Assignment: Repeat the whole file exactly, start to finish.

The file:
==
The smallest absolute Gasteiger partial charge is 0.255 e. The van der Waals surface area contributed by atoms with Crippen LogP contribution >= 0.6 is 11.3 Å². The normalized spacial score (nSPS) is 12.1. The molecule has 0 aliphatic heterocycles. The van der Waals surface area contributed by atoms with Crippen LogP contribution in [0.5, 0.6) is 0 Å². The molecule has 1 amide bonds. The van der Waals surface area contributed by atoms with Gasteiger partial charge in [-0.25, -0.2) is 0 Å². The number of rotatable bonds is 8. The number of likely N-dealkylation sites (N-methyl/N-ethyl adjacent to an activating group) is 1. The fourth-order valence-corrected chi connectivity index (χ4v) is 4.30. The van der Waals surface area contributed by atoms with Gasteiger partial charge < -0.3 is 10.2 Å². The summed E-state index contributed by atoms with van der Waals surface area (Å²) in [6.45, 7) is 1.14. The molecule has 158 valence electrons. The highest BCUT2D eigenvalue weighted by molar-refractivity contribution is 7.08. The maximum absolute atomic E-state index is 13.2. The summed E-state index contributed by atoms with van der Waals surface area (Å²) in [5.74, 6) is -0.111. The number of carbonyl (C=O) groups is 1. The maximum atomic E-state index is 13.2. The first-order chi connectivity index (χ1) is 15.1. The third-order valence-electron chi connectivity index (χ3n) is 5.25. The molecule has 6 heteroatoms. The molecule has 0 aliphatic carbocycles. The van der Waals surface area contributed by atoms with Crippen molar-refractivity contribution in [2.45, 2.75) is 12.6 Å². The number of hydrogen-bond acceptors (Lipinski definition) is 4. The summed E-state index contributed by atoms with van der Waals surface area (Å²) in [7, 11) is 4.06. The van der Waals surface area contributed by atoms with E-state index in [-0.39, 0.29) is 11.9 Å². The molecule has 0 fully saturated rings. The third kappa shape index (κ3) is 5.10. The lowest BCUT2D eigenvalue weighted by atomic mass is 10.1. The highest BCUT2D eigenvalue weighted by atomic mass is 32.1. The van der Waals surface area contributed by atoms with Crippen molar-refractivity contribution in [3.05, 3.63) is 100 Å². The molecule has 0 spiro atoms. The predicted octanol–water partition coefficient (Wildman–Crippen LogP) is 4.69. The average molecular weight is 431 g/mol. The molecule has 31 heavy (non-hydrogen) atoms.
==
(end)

The smallest absolute Gasteiger partial charge is 0.255 e. The van der Waals surface area contributed by atoms with Crippen LogP contribution >= 0.6 is 11.3 Å². The normalized spacial score (nSPS) is 12.1. The molecule has 0 aliphatic heterocycles. The van der Waals surface area contributed by atoms with Crippen LogP contribution in [0.5, 0.6) is 0 Å². The molecule has 1 amide bonds. The van der Waals surface area contributed by atoms with Gasteiger partial charge in [-0.25, -0.2) is 0 Å². The number of rotatable bonds is 8. The number of likely N-dealkylation sites (N-methyl/N-ethyl adjacent to an activating group) is 1. The fourth-order valence-corrected chi connectivity index (χ4v) is 4.30. The van der Waals surface area contributed by atoms with Gasteiger partial charge < -0.3 is 10.2 Å². The summed E-state index contributed by atoms with van der Waals surface area (Å²) in [6.45, 7) is 1.14. The molecule has 158 valence electrons. The highest BCUT2D eigenvalue weighted by molar-refractivity contribution is 7.08. The maximum absolute atomic E-state index is 13.2. The summed E-state index contributed by atoms with van der Waals surface area (Å²) in [5.74, 6) is -0.111. The number of carbonyl (C=O) groups is 1. The maximum atomic E-state index is 13.2. The first-order chi connectivity index (χ1) is 15.1. The third-order valence-electron chi connectivity index (χ3n) is 5.25. The molecule has 6 heteroatoms. The molecule has 0 aliphatic carbocycles. The van der Waals surface area contributed by atoms with Crippen molar-refractivity contribution in [2.45, 2.75) is 12.6 Å². The number of hydrogen-bond acceptors (Lipinski definition) is 4. The summed E-state index contributed by atoms with van der Waals surface area (Å²) in [7, 11) is 4.06. The van der Waals surface area contributed by atoms with E-state index in [-0.39, 0.29) is 11.9 Å². The molecule has 0 fully saturated rings. The third kappa shape index (κ3) is 5.10. The lowest BCUT2D eigenvalue weighted by atomic mass is 10.1. The highest BCUT2D eigenvalue weighted by atomic mass is 32.1. The van der Waals surface area contributed by atoms with Crippen molar-refractivity contribution in [3.05, 3.63) is 100 Å². The molecule has 0 spiro atoms. The predicted octanol–water partition coefficient (Wildman–Crippen LogP) is 4.69. The average molecular weight is 431 g/mol. The molecule has 31 heavy (non-hydrogen) atoms.